An Inside Look at the Development of Zelda 64, part 1
The development of Zelda 64 was just about as epic as the game itself ... maybe even moreso. They went through several different versions, character designs, storylines, dungeons, and made some changes that are both bizarre and disappointing.
There is a lot we know about Zelda 64's development, and a lot that we don't know. I present both fact and speculation here ... but I'll let you know if I'm just speculating. Otherwise, everything I write here is fact.
Zelda 64 on SNES?
Zelda 64 originally began as a Super Nintendo game, in 1993-1994. It was actually 50%-70% complete. We don't know much of anything about this game ... what we do know is that it was using a modified version of the Link to the Past engine (which makes perfect sense), and that it was cancelled because the Nintendo 64 was in heavy development and they didn't want to release a big gun on a dying system. It is rumored that there were some screen shots released to a few media sources and gaming magazines, but no one has gotten their hands on them, and I kind of doubt their existence. Screen shots must exist somewhere ... I mean, the game was over 50% done ... but none were released to the public as far as I know.
We don't know for sure if this game had the same storyline as Zelda 64, but I find it highly unlikely. The Zelda 64 that was being developed in 1996 and 1997 didn't even have the exact same storyline that the final version did, so I doubt the 1993-1994 Super Nintendo game did. No one knows for sure that's willing to come public.
As the Nintendo 64 neared completion, it was only logical to demo a Zelda game with it's release. At some game show in 1995 ... I don't remember which one ... (I think it was Space World's predecessor) ... there was a small video of Link (who looked like he did in the original Zelda) battling an Iron Knuckle (which also looked like it was built on the Zelda 1 Iron Knuckle). It was a very short video clip, but it was definitely enough to get people interested. It ended up looking nothing like the final Zelda, of course. It's almost exactly like what Nintendo did for the Game Cube Zelda ... showed off a Link that looked like the Ocarina of Time version, but he looks nothing like the cartoon Link that they're showing off now.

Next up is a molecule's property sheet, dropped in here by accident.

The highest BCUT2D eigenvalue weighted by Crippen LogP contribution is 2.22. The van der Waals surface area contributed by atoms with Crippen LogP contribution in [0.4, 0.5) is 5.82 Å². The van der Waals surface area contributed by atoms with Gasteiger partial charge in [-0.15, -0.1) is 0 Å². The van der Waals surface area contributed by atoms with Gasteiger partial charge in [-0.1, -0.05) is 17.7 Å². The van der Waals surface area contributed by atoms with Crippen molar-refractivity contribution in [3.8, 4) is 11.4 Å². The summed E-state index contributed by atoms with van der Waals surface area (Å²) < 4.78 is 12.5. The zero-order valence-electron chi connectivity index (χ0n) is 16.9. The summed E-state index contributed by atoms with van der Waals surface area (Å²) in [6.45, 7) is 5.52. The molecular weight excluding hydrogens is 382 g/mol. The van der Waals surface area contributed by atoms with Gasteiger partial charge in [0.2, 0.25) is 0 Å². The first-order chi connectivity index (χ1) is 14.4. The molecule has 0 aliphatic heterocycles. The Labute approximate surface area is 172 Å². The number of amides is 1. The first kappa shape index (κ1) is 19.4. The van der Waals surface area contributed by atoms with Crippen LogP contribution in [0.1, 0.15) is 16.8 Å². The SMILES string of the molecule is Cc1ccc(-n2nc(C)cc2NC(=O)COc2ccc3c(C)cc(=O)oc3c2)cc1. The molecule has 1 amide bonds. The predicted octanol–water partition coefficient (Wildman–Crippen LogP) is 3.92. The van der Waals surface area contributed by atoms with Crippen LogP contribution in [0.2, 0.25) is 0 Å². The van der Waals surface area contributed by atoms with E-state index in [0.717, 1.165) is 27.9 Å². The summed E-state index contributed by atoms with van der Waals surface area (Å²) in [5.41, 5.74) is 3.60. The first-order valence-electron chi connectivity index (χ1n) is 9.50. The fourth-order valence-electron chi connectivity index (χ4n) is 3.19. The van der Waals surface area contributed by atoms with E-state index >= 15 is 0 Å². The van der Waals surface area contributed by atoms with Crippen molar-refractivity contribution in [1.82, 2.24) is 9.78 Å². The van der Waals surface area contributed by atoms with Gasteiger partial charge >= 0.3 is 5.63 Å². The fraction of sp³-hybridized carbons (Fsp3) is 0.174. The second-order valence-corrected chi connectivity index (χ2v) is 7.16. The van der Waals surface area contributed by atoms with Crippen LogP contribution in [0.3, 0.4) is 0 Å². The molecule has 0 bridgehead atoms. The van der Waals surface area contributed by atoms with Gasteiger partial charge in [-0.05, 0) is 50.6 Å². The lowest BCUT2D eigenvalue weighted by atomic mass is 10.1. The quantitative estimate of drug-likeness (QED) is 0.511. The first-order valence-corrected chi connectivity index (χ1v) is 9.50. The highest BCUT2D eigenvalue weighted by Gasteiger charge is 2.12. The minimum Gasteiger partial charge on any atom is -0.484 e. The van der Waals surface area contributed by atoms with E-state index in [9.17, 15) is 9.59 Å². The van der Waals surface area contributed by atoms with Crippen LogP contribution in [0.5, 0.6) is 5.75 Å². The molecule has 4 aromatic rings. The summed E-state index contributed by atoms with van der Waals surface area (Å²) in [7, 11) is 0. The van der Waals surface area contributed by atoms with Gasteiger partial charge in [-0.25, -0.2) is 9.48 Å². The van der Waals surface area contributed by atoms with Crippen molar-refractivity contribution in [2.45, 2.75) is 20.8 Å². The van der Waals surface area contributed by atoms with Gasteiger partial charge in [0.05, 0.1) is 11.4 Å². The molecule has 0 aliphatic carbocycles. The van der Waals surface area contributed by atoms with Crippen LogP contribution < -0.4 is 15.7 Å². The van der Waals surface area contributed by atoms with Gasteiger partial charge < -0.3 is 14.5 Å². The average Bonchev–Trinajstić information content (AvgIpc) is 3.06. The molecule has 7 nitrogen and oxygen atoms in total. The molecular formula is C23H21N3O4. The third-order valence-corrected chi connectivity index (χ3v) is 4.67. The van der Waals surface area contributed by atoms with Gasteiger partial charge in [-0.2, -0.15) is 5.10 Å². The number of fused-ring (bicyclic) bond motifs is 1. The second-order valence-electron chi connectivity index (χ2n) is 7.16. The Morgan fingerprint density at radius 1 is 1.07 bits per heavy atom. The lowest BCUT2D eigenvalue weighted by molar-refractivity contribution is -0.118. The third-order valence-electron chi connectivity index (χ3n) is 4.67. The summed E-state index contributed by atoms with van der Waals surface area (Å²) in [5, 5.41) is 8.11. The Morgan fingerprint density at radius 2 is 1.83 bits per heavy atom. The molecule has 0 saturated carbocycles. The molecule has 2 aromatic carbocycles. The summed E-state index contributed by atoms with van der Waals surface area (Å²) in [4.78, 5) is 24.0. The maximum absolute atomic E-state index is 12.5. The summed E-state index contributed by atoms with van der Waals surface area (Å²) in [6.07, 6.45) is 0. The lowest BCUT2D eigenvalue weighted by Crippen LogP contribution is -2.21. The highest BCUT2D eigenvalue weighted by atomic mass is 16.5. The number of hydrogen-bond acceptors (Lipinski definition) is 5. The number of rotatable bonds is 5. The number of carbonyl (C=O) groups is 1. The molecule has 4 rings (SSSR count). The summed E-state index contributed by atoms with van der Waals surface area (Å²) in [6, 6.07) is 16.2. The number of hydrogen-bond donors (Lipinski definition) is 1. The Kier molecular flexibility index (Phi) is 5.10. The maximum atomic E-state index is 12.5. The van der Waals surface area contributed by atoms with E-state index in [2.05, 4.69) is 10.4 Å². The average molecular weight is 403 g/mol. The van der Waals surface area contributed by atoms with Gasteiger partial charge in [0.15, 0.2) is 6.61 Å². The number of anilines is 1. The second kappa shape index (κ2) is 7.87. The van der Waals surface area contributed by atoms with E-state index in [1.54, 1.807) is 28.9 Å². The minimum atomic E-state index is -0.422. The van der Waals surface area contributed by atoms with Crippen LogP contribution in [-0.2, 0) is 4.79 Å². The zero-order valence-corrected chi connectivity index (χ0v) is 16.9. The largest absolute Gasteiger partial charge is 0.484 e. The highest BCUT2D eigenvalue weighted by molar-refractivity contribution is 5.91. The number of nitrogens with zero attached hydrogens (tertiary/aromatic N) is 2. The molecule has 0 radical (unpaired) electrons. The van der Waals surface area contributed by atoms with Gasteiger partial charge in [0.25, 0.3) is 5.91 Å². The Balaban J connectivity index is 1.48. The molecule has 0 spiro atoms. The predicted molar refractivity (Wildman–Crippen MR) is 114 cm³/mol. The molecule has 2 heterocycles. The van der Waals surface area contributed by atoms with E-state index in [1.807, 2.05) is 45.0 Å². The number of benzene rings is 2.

As Super Mario 64 neared completion, the experimentation of Zelda 64's development began. This is where it gets really interesting. They took the Super Mario 64 engine ... the whole thing ... made a few slight modifications, built some wireframes and animation sequences for a Stalfos, Keese (bat), and Link, did the misc artwork for health indicators and whatnot, and began building a dungeon. This dungeon was actually an exact copy of the first dungeon on Zelda 1! That one was a good one to emulate because it was very basic. They did this so they could do a variety of tests and to modify the Mario engine to suit Link. Almost all of the 1996 screen shots are from this dungeon. It is unknown whether or not you actually fought the dragon boss in this dungeon ... but it is known that at the end of it, you walked into a room and got the Triforce. There are a lot of early screen shots showing Link getting the Triforce, and that's what they're from.